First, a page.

In this image, you can see that auid, uid and gid all point to ‘prashansa’ user.

How does this tracking occur?

There is a field called loginuid, stored in /proc/self/loginuid, that is part of the proc struct of every process on the system. This field can be set only once; after it is set, the kernel will not allow any process to reset it.

So, whichever user you become using su command, this id will remain same.

# cat /proc/self/loginuid

Below images clearly depict that loginuid of both root and prashansa is 1000.

loginuid of root

loginuid of prashansa user

Every process that is forked and executed from the initial login process automatically inherits this loginuid. This is how Linux kernel identifies that the person who logged was ‘prashansa’ user.

Now, let’s jump to Docker containers and see how they use this feature.

Docker Containers and Auditing

Let’s check what login id we get, when we run the same command inside a docker container. loginuid from inside fedora container

The default loginuid of all processes (before their loginuid is set) is 4294967295. Since the container is instantiated by the Docker daemon and the Docker daemon is a child of the init system, we see that systemd, Docker daemon, and the container processes all have the same loginuid, 4294967295.

How will this affect audit trail? Let’s check.

# docker run --privileged -v /etc/shadow:/etc/shadow fedora touch /etc/shadow

We have mounted our shadow file to docker container and touched it from the container. Let’s check the audit.

# ausearch -f /etc/shadow -i

Audit Trail is unset

Modify file contents from the container.

Before modifying anything, please save the original file contents to some other file to avoid the loss, since /etc/shadow is a very important file for our Linux system. Without this, we will be locked out of our systems.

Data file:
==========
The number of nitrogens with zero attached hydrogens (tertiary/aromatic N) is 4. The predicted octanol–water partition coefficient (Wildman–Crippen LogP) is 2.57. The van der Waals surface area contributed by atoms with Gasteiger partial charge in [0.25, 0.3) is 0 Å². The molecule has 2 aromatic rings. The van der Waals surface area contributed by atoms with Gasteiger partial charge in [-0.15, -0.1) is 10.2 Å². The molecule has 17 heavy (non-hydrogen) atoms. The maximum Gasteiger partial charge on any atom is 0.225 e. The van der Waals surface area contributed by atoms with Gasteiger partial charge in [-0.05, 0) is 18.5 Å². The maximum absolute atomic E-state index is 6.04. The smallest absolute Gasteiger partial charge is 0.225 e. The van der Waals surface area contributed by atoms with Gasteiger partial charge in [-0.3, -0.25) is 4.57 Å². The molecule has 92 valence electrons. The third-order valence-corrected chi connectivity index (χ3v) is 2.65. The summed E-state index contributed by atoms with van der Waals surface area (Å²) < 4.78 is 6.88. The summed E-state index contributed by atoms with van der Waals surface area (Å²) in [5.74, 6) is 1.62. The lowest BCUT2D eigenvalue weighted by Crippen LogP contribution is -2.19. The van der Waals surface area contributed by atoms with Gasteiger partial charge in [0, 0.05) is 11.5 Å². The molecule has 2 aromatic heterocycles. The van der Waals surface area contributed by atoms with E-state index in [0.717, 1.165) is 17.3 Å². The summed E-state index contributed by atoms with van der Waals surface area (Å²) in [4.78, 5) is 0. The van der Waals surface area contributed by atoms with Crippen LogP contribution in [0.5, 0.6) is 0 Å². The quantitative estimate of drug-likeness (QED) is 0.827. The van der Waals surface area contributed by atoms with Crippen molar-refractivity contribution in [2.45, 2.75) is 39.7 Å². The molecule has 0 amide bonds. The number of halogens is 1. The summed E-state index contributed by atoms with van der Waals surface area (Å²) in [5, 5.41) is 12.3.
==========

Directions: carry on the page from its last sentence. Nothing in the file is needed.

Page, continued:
# cat /etc/shadow > shadowdup
# docker run --privileged -v /etc/shadow:/etc/shadow fedora echo "hello world" >> /etc/shadow

Now, check the contents of file from host system.

# cat /etc/shadow

File contents changed

This activity also leaves no identity source behind, which is a major security flaw.

As the auid remains unset, a System Administrator can never find out who changed the concerned file. Note that no audit trail (no log - not even auid unset log) is added for mounting the file to the container as well.

Why does this happen?

This is because of the architecture which Docker follows, that is, Server-Client Model in which the Docker Daemon acts as the server and is responsible for launching containers, when requested by the client. The daemon process starts as a child of init (the parent of all processes) and hence inherits the loginuid. All containers, started as the child of the daemon, inherit the same uid.

Is this solvable?

Well, we obviously can not change the architecture of Docker to resolve this issue. We need some other alternative to record the activities done to the file system from inside the container. Currently, I am not proposing any solution for this but would surely do in future if I think of something.

Any Alternative to Docker which doesn’t have this Security Flaw?

Yes, Podman by Red Hat. It works on a fork/execute model and hence takes up the loginuid of the user. All podman containers take up the same loginuid and hence, it is easier to trace the defaulter.


Prashansa Kulshrestha